We've all been there. The vacation you so desperately hoped would give everyone a much-needed break from everyday stresses turns into a week-long string of misbehaviors and meltdowns. The culprit? The transition from a structured home environment to an extended vacation with little or no routine can take a toll on kids with ADHD. Here are strategies for planning wisely to avoid a ruined holiday.
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Make a Schedule
A disorganized vacation can create a discombobulated child. Since many kids don't fare well with large blocks of free time, plan a few organized activities in advance. Can you enroll your child in a swim lesson? Can you visit a water park, museum, or zoo nearby? Activities like this will keep your stimulation-seeking child interested and engaged.
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Prepare Your Child Mentally
Remember, it's not enough to make the plans and send your child off to the beach with your in-laws. Go over the day with your child — when they're leaving, how they'll get there, who will be there, what they'll be doing, where they're having dinner — the night before. Offering at least some measure of predictability — and keeping surprises to a minimum — will help your child stay calm.
The summer months cry out for flexibility. That being said, you don't want to relinquish basic family rules and routines. Make sure to stick to established behaviors. A whole day in front of the TV, for example, should remain taboo even during a vacation.
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Reward Positive Behavior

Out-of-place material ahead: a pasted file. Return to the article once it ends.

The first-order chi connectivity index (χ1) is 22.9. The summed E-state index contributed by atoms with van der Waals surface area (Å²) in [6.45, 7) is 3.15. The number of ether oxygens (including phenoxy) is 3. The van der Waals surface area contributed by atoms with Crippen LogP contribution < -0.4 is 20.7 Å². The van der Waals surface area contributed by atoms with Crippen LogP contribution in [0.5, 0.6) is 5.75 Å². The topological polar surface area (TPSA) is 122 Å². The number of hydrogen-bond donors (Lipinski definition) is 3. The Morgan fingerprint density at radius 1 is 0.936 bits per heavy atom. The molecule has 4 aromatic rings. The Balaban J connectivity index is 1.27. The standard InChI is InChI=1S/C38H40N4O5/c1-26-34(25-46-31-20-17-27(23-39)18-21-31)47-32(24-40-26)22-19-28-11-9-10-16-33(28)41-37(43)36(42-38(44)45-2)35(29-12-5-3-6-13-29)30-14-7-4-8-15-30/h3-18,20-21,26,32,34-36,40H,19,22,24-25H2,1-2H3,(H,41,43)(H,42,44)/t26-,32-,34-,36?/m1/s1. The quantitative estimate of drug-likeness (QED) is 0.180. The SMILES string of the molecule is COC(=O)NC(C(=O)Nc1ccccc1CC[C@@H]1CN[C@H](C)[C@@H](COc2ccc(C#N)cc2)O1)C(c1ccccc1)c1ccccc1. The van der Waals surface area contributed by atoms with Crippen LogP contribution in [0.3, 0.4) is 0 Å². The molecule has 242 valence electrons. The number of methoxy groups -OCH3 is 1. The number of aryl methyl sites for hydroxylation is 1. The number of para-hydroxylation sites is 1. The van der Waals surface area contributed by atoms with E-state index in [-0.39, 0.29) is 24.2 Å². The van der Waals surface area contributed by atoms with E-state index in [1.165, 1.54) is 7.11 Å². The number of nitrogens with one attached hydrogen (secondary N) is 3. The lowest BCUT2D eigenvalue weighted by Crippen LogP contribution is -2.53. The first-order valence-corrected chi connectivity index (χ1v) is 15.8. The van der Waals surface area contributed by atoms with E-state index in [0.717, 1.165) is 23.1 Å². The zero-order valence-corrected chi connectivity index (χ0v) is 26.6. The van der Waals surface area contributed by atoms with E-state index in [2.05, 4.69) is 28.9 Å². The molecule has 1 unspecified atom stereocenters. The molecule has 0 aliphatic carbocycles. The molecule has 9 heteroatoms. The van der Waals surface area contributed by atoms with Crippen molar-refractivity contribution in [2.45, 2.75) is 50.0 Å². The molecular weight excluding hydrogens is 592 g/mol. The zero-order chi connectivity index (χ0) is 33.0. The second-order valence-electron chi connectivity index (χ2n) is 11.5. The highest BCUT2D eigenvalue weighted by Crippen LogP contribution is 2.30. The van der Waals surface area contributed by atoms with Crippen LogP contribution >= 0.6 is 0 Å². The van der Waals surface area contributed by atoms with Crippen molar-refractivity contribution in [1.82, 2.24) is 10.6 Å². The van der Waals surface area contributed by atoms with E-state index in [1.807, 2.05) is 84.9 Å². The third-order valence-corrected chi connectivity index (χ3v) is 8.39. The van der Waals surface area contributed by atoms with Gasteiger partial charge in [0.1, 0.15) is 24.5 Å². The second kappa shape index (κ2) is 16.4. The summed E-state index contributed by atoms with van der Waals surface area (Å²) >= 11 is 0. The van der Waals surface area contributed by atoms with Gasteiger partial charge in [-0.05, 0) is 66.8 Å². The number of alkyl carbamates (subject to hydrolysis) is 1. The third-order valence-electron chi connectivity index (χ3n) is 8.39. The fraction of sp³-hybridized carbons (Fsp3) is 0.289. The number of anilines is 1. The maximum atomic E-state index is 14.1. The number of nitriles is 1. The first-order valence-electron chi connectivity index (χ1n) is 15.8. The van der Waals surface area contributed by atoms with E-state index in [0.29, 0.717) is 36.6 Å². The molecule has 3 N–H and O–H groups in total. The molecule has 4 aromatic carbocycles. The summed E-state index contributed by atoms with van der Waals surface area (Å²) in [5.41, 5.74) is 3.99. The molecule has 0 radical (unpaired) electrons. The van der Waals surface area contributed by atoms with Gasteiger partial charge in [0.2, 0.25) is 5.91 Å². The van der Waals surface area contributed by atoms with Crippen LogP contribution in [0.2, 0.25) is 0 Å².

Make sure that you acknowledge and reinforce good behavior with a reward system, even on vacation. You can use stars on a chart or extend a special privilege, like playing a favorite video game for an extra half-hour or going to a movie as a family one night.
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Get Enough Sleep
It's tempting to let kids stay up later in summer, and a bit of that is OK. But remember that even a little sleep deprivation can lead to irritability and meltdowns at any time of year. Try to maintain basic bedtime habits to keep your child's brain and body in working order.
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Let Kids Be Kids
Structure during vacation is important, but so is downtime. Most kids can be amazingly creative in finding ways to have fun. Parents needn't be constant entertainment directors during your vacation. It may be more helpful to express confidence in your child's ability to be creative and inventive — and then let him. So go ahead and schedule some activities, then get out of the way and let your child do what comes naturally.